Digoxin shortens the refractory period of the atrial myocardium and thus increases the susceptibility to AF. There is no evidence that it prevents arrhythmia.

The strategy of “frequency control” in the treatment of atrial fibrillation

A number of drugs slow down AV conduction (the so-called negative dromotropic effect) and thereby reduce heart rate with persistent AF.

1. Calcium channel blockers in atrial fibrillation Intravenous verapamil quickly and effectively suppresses AV conduction, and thus within a few minutes helps to reduce the frequency of ventricular contractions against the background of persistent AF. At the same time, however, it is unlikely that the sinus rhythm will be restored. In fact, there is good reason to believe that verapamil may contribute to the persistence of arrhythmias. Ingestion of verapamil (120-240 mg / day) usually also allows for effective control of the frequency of ventricular contractions in the background of AF both at rest and during exercise. Diltiazem (but not dihydropyridine calcium channel blockers nifedipine and amlodipine) has a verapamil-like effect. Inside the drug is prescribed in a long-acting dosage form at a dose of 200-300 mg / day. Patients with heart failure are advised to avoid prescribing these drugs or use them with caution.

2. Beta-blockers in atrial fibrillation BAB have an effect similar to that of calcium channel blockers.

3. Digoxin in atrial fibrillation The administration of digoxin orally is widely used to control the frequency of ventricular contractions in the background of atrial fibrillation (AF). Its advantages are the long duration of action and the presence of a positive inotropic effect. However, digoxin often does not allow for adequate control of heart rate at rest and rarely provides rhythm control during physical activity, despite adequate plasma concentration. Side effects are often observed. Old age, renal or electrolyte disorders, the appointment of other drugs can contribute to the development of digitalis intoxication in patients taking the drug in an adequate therapeutic dose. Intravenous administration of digoxin is usually ineffective in rapidly reducing the frequency of ventricular contractions during atrial fibrillation (AF). As indicated below, digoxin does not allow to stop or prevent AF. Due to the many restrictions on the use of the drug and the possibility of reducing the frequency of ventricular contractions with AF, using calcium channel blockers or BAB, digoxin may no longer be used for this purpose.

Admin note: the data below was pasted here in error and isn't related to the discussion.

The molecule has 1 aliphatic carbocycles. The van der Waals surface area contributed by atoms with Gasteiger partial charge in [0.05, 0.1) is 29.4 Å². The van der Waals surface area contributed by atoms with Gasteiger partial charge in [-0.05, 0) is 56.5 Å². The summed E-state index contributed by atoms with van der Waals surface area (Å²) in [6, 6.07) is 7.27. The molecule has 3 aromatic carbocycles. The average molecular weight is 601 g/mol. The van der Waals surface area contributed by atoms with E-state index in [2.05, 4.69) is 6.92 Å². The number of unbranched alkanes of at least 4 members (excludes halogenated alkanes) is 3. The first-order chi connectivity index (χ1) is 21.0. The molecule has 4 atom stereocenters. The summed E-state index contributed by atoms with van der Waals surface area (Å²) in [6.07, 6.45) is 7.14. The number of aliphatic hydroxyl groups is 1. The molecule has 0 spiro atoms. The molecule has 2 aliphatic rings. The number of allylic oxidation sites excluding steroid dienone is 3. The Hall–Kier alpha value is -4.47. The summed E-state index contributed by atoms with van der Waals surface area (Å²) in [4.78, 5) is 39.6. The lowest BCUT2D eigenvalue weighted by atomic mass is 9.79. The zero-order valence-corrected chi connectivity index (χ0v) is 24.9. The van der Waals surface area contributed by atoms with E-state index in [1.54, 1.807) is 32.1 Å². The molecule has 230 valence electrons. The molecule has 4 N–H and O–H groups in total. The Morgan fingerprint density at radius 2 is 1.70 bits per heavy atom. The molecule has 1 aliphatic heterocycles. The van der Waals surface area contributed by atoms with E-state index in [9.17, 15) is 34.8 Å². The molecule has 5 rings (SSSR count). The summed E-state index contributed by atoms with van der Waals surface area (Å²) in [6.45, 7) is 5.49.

4. Assessment of the adequacy of rhythm frequency control It is important to remember that although monitoring the frequency of ventricular contractions may seem satisfactory at rest, it is often possible to inadequately increase the heart rate during exercise. To ensure that adequate heart rate control is achieved against the background of FP, outpatient ECG monitoring should ideally be used. Standard, although arbitrarily chosen values, indicating effective control of heart rate, are 60-80 beats / min at rest and 90-115 beats / min during moderate exercise. A “soft frequency control” strategy, aimed at maintaining the ventricular rate at less than 110 beats / min at rest, has recently been compared with the standard “strict frequency control” strategy. It was shown that the first of the mentioned strategies is not inferior to the latter. Although asymptomatic patients “mild frequency control” may be considered acceptable, in patients with severe symptoms (such as shortness of breath and palpitations), as well as in individuals with significantly reduced ventricular pumping function, it is important to achieve good control over the frequency of their contractions.

5. High and low frequency of ventricular contractions during atrial fibrillation Some patients with atrial fibrillation (AF) have both very high and low frequency of ventricular contractions during daytime (with AF, a low frequency during sleep is considered normal). In some cases, to suppress high frequencies with the help of drugs that block AV-conduction, the ventricular ECM may be required. In some patients with atrial fibrillation (AF), probably due to impaired AV conduction, there is no adequate increase in heart rate in response to exercise (chronotropic insufficiency). To improve tolerance to a physical load will allow EX- with function of frequency adaptation.